>>>"Harriett Wright" <harriett@ix.netcom.com> wrote in message
>>>news:U2qbe.15137$go4.12027@newsread2.news.atl.earthlink.net...
>>>
>>>
>>>>When I click on "Copy to CD", I get a dialogue box with options: Burn
>>>>
>>>>
>>>using
>>>
>>>
>>>>Real Player, Open writable CD folder, Create CD using Roxio Easy CD
>>>>
>>>>
>>>Creator,
>>>
>>>
>>>>Burn using Windows Media Player. Do these all work the same, or are
>>>>there
>>>>advantages in using one over another? I have Windows XP Home Edition.
>>>>
>>>>
>>>You have several burner software options available in your system so it
>>>gives you a choice. I never burn with Real so I have no opinion on that
>>>one;
>>>Roxio will occasionally have problems with the calibration track and
>>>
>>>
>some
>
>
>>>brands of CD but if you find one that works it will burn OK (problem is:
>>>after burning ca 30 seconds or so gives you an error message something
>>>like
>>>"calibration error" or "power calibration error" and then stops the burn
>>>process - the solution is to use another brand/manufacturer of CD
>>>
>>>
>blank);
>
>
>>>Win XP can also use Win Media Player to burn a disk - it has fewer
>>>
>>>
>options
>
>
>>>than Roxio but works OK - when no other burn application software is
>>>installed this is usually the default. You can also burn audio/music CDs
>>>with Win Media Player with the resulting file extention ".cda"
>>>
>>>The option "Open writable CD folder" in XP is one that gives you the
>>>chance
>>>to select a specific place on the HD to assemble the files to be
>>>
>>>
>written -
>
>
>>>thereafter, in XP, you click the folder you created, or within the
>>>
>>>
>folder
>
>
>>>some or all of the individual files, and right click the mouse to get a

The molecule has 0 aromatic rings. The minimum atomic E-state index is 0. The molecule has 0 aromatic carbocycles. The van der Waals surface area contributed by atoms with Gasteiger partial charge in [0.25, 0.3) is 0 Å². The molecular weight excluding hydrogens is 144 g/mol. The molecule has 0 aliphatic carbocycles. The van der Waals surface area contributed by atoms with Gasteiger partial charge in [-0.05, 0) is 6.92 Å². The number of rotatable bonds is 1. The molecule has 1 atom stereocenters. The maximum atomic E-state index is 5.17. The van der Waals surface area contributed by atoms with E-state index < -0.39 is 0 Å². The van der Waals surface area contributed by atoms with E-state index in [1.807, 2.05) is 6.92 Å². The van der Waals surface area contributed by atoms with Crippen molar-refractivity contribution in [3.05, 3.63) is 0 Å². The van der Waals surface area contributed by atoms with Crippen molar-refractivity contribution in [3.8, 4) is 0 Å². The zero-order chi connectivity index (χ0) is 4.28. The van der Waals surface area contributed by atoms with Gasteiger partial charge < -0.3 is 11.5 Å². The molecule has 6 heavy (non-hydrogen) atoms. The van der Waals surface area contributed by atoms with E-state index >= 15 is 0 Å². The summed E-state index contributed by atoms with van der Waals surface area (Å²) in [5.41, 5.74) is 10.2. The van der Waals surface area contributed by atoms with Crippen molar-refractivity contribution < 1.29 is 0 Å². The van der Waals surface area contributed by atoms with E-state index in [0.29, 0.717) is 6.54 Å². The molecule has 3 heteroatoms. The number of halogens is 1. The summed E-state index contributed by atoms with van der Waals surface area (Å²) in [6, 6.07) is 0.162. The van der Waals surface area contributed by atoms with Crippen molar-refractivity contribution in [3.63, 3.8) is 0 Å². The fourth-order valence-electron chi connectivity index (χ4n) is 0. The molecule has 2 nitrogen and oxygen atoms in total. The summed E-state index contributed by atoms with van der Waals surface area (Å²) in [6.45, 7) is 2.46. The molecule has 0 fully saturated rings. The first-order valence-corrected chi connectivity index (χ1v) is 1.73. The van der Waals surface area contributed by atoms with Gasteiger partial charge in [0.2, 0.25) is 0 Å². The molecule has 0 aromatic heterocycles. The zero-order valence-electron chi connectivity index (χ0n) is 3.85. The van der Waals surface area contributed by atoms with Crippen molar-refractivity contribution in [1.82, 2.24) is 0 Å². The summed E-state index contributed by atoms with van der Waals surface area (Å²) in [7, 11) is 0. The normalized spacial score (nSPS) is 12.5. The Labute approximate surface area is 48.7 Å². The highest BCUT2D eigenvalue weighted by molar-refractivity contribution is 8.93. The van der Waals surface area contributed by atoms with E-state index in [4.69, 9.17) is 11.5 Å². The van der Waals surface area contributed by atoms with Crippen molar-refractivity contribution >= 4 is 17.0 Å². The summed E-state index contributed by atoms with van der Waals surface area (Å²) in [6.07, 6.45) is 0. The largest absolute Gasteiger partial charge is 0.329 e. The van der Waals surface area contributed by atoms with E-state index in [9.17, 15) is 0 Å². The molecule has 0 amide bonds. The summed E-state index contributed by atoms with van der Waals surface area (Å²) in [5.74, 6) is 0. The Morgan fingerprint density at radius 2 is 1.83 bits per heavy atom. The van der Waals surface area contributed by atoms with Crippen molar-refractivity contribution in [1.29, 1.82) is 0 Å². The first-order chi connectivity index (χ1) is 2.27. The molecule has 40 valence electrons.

>>>burn
>>>to CD dialog. A burn to CD option may also appear in the left screen
>>>
>>>
>menu
>
>
>>>if
>>>you are looking at the folder contents in Windows Explorer. If you use
>>>Roxio, and perhaps Real?, you should be able to mix and match what goes
>>>
>>>
>on
>
>
>>>the disc from anywhere on the HD. Otherwise, XP will, if you just select
>>>
>>>
>a
>
>
>>>file and click Burn to CD from any of the Win menus, make a temp folder
>>>
>>>
>of
>
>
>>>it's own, somewhere but not necessarily on an obvious place, on the
>>>system,
>>>just as it will do when you use Win Media Player and the right click
>>>
>>>
>menu
>
>
>>>item "burn to CD"
>>>
>>>Not only will system ask what to burn with but if there is more than one
>>>CD/DVD deck installed and available it will also ask which one to use.
>>>
>>>
>>>
>>>>Another question: did I buy the right kind of CD's? On the front it
>>>>says
>>>>"Philips CD-R80 52x" and also says "700 MB"
>>>>
>>>>
>>>Standard values for a CD-R blank. You should be just fine with those.
>>>
>>>NOTES - all image files are "data" so you will be burning a "data" style
>>>of
>>>CD. If you see a question dialog come up on a menu asking what kind of
>>>
>>>
>CD
>
>
>>>type you want to create (data; audio; ect) select "data." Lastly, you
>>>
>>>
>may
>
>
>>>see options, especially in Roxio, as to the burn scheme - IF you don't
>>>care
>>>too much about preserving the file names the type you should use is